Submitted by Christoph Mathis on Sun, 09/08/2013 - 12:56

In the last years I have seen my share of problematic Scrum and Agile implementations. Some of them hit unforseeable impediments, but many problems are also foreseeable. Often it starts with wrong goals and assumptions. I present some of them. If you know of other patterns, I would be glad to add them to my little collection.

1. Culture, trust

I do not trust my people to be motivated and competent enough - I want to monitor and evaluate in detail the way they work.

Without developing a culture of trust, your agile efforts will fail. 

With an agile transformation, you send a message to your teams that you want their commitment, initiative and creativity. You want them to trust their colleagues and to share their knowledge and experience.

If you send simultaneously the opposite message that you want to control them, these messages will be in conflict and you have created a huge impediment not only for an agile transformation, but for your organization as a whole.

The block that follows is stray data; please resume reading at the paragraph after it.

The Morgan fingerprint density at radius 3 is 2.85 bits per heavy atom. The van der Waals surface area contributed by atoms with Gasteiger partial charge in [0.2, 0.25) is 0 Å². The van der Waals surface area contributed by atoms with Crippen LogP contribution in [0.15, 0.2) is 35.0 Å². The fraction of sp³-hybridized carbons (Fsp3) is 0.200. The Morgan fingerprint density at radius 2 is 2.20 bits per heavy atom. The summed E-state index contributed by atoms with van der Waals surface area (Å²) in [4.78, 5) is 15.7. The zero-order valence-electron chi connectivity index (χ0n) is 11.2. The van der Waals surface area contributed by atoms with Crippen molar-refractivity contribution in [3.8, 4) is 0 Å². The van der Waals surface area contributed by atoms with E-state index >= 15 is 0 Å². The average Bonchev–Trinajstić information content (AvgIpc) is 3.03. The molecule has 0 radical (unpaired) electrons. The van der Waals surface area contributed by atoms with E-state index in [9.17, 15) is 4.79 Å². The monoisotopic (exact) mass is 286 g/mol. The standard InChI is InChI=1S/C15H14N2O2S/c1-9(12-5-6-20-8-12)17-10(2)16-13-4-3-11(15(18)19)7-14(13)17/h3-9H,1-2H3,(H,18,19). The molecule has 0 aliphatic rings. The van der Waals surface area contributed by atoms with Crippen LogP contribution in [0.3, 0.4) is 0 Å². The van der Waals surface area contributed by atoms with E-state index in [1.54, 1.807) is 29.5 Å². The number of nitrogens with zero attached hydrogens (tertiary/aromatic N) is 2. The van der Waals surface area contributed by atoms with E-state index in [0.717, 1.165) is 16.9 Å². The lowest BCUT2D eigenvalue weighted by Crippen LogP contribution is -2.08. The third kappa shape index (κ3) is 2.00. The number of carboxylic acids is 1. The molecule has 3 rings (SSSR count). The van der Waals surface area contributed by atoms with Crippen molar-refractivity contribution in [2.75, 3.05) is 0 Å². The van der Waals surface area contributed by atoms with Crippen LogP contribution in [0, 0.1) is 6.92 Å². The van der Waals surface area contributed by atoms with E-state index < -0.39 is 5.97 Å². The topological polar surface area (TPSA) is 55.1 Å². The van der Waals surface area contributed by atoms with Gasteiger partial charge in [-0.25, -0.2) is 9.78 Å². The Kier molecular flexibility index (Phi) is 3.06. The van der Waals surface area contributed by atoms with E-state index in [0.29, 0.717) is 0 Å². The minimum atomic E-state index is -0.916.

2. Mass production

In my organization, we do only routine jobs and mass production

Look in the Lean Thinking area for a solution. You will find a tremendous amount of knowledge which can help you solving your problems.

Agile draws its basic ideas from Lean Thinking. Both are „people systems“ and both focus heavily on continuous improvement and learning. But: Agile has been adopted specifically to innovative and creative work like software development, and solves some problems differently from Lean.

3. Command and control

Command and control: I do not want a team which organizes their work and improvement

OK, you are not in danger to start with agile.

4. I do not want to invest into my people

Good luck.

This can be illustrated with the following episode:

CFO and CTO are talking about their staff.

CFO: imagine, if we educate them and they leave

CTO: imagine, if we do not educate them and they stay.

5. Good Enough

Our current practices are good enough, we do not need continuous improvement.

Congratulations. If your market changes, if new competitors appear, if your monopoly starts to falter, check again.

Make sure you spot the change in time and have still people on noard who are willing to contribute.

6. The other guys on my golf course

The other guys on my golf course do it.

Agile is too much effort to start seriously out of vanity. Let them fail and wait for a better reason.